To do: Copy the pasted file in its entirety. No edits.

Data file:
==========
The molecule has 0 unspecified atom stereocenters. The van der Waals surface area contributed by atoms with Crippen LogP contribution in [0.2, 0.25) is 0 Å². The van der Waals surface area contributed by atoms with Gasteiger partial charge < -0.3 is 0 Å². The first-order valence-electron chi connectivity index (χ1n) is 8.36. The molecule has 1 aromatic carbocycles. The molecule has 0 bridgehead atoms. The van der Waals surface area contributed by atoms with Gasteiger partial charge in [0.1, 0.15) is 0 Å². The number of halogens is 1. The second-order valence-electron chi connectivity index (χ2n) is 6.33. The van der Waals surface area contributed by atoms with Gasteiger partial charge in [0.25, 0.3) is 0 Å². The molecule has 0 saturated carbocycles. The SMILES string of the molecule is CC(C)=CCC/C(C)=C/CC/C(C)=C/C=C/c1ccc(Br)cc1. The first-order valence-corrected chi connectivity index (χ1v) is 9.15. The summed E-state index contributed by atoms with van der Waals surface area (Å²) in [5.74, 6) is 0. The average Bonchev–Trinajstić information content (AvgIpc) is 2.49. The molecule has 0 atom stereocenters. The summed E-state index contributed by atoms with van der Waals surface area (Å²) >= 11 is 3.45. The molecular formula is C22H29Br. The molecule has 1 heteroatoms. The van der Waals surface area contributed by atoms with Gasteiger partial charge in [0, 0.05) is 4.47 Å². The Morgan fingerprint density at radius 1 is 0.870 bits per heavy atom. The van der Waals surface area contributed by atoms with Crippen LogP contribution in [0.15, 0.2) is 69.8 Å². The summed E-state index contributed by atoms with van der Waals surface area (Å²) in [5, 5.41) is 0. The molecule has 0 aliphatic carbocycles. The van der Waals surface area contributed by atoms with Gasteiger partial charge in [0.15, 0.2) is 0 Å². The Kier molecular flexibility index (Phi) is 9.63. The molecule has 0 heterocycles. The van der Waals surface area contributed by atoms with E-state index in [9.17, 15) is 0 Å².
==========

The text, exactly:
The molecule has 0 unspecified atom stereocenters. The van der Waals surface area contributed by atoms with Crippen LogP contribution in [0.2, 0.25) is 0 Å². The van der Waals surface area contributed by atoms with Gasteiger partial charge < -0.3 is 0 Å². The first-order valence-electron chi connectivity index (χ1n) is 8.36. The molecule has 1 aromatic carbocycles. The molecule has 0 bridgehead atoms. The van der Waals surface area contributed by atoms with Gasteiger partial charge in [0.1, 0.15) is 0 Å². The number of halogens is 1. The second-order valence-electron chi connectivity index (χ2n) is 6.33. The van der Waals surface area contributed by atoms with Gasteiger partial charge in [0.25, 0.3) is 0 Å². The molecule has 0 saturated carbocycles. The SMILES string of the molecule is CC(C)=CCC/C(C)=C/CC/C(C)=C/C=C/c1ccc(Br)cc1. The first-order valence-corrected chi connectivity index (χ1v) is 9.15. The summed E-state index contributed by atoms with van der Waals surface area (Å²) in [5.74, 6) is 0. The average Bonchev–Trinajstić information content (AvgIpc) is 2.49. The molecule has 0 atom stereocenters. The summed E-state index contributed by atoms with van der Waals surface area (Å²) >= 11 is 3.45. The molecular formula is C22H29Br. The molecule has 1 heteroatoms. The van der Waals surface area contributed by atoms with Gasteiger partial charge in [0, 0.05) is 4.47 Å². The Morgan fingerprint density at radius 1 is 0.870 bits per heavy atom. The van der Waals surface area contributed by atoms with Crippen LogP contribution in [0.15, 0.2) is 69.8 Å². The summed E-state index contributed by atoms with van der Waals surface area (Å²) in [5, 5.41) is 0. The molecule has 0 aliphatic carbocycles. The van der Waals surface area contributed by atoms with Gasteiger partial charge in [0.15, 0.2) is 0 Å². The Kier molecular flexibility index (Phi) is 9.63. The molecule has 0 heterocycles. The van der Waals surface area contributed by atoms with E-state index in [9.17, 15) is 0 Å².